Web Strategy: How to Listen to the Voice of the Customer

Here’s Why and How to listen to your customer voice:

The Voice of the Customer gets louder
With blogs, podcasts, videoblogs, wikis, and forums, the voice of the customer is getting louder and louder. It’s not a fad, the MySpace generation tells us that. We also know people talk about companies when they care, they are passionate either one way or another. We know that customers trust other customer opinion above all others (or at least people ‘like me’) and we know the web is the top medium at work and second most popular medium at home. Customers are starting to voice their opinion (Both good and bad) about products they use, and they are connecting to each other.

We also know folks use Google search (quite a bit) and the higher the result ranking the more likely they will click. We also know that these social media tools (like blogs) can rank very, very high, in fact in some cases, like the Dell Support query which links to Jeremy’s post which was at one point 2 and 3 rank. We’ve seen it rank higher than the actual company support site –this is a disruption and it’s not going away.

Although this has been used over and over (and there is still some debate on the actual events), Kryptonite is a company that was not listening to it’s customers.

Here’s a web strategy I see as an emerging practice for managing your corporate reputation, this is still new to many companies, but in the history of business, the companies that listen to customers survive.

1) Consider hiring a company that will monitor
Companies appear to be hiring firms to listen to the blogosphere, I’m seeing mixed results as either they don’t track CGM well or they don’t report well.

Often these companies are ‘traditional’ media tracking companies that are now extending to “consumer generated media” (the voice of the customer). I’ve seen that most of them have excellent reporting tools, although they may not know how to hunt ‘off the wire’ in the blogosphere or lack ability to dive down deeper.

Sometimes they Search Engine Marketing (SEM) firms that you would traditionally hire to craft a strategy to buy keywords for a web campaign (I’ve got some notes about that here from the Web Marketing Strategy symposium here). These companies may also be good to search the blogosphere as they flip the engines around to seek instances of keywords or phrases. Some, but not all have decent reporting engines –this is obviously a new line of business for many.

2) Active Listening
Don’t just rely on another company –you take an active role as well, you can’t just turn on the radar dish without looking out the window or opening the door.

Every single company should be watching the blogosphere and use the free tools that are available to them. Technorati, Google Blog Search, Sphere, Talkdigger, Google Search, and Opinmind for consumer products.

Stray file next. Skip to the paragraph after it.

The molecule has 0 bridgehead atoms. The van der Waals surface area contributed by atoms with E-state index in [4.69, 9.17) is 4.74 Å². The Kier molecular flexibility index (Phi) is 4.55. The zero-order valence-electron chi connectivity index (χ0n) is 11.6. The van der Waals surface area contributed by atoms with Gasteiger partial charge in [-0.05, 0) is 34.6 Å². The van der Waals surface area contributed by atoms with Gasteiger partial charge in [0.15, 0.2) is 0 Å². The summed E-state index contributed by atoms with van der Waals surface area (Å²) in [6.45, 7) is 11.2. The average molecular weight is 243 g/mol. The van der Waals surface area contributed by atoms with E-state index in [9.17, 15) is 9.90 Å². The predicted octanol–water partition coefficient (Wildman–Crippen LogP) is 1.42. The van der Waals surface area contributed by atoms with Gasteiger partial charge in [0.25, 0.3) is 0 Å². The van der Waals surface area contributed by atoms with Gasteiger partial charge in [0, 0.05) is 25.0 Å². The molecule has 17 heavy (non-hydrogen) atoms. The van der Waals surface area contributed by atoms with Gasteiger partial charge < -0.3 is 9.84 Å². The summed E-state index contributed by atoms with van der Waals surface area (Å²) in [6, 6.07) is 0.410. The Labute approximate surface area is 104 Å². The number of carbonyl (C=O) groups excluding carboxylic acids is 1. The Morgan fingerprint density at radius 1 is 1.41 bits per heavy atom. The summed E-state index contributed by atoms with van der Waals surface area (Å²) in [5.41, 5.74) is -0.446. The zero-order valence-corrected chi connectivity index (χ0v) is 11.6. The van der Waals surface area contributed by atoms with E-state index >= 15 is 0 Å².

Seek keywords and regular bloggers of your industry into your feedreader (which aggregates blog feeds –the most common one is MyYahoo, however bloglines is more popular now)

Setup alerts using Google Alerts and other tools to be notified instantly of instances that occur –sort of the last resort however as it may only be aiming more so at EGM not CGM. No worries, as you should be regularly following customer voices, after doing this after a few months there shouldn’t be too many surprises.

3) Train product teams to listen deeper
Train your product, engineering, support teams to listen to these voice, set them up with feedreaders and alerts and also provide them with regular and real time updates as you find them. An awareness session may need to occur first. If you don’t win them over, don’t panic, and don’t get frustrated, simply send them the content and believe me, if they care about customers (as the best product folks do) they’ll quickly get it. With all of this stuff, patience is a virtue for evangelists.

4) Track, Discuss be a better Company

Product teams and employees should discuss the voice of the customer, they’re giving you direct feedback on your product, how you respond to them both in marketing and in support. This is healthy and this is good, how much money do you spend on research on focus groups for support and service? I’ll bet not much, now the customer is doing it for free.

5) Learn more about Social Media and Community Marketing
Get books, read blogs by experts, and maybe hire a consultant. I own Cluetrain Manifesto, Naked Conversations, Seth Godin’s series, Weblog handbook, Blog Marketing and am anticipating Debbie’s book. Also, I’ve contributed to this upcoming book too by Ted D. Each of these authors has a blog, and each links to other folks like it.
I purposely did not talk about responding yet, maybe we can talk about that another time (although there’s a raw list of tips I’ve learned on my former blog)

From the desk of the Web Strategist, I sincerely hope that your aware of a party or riot happening right out your front door, listen to the voice of your customer!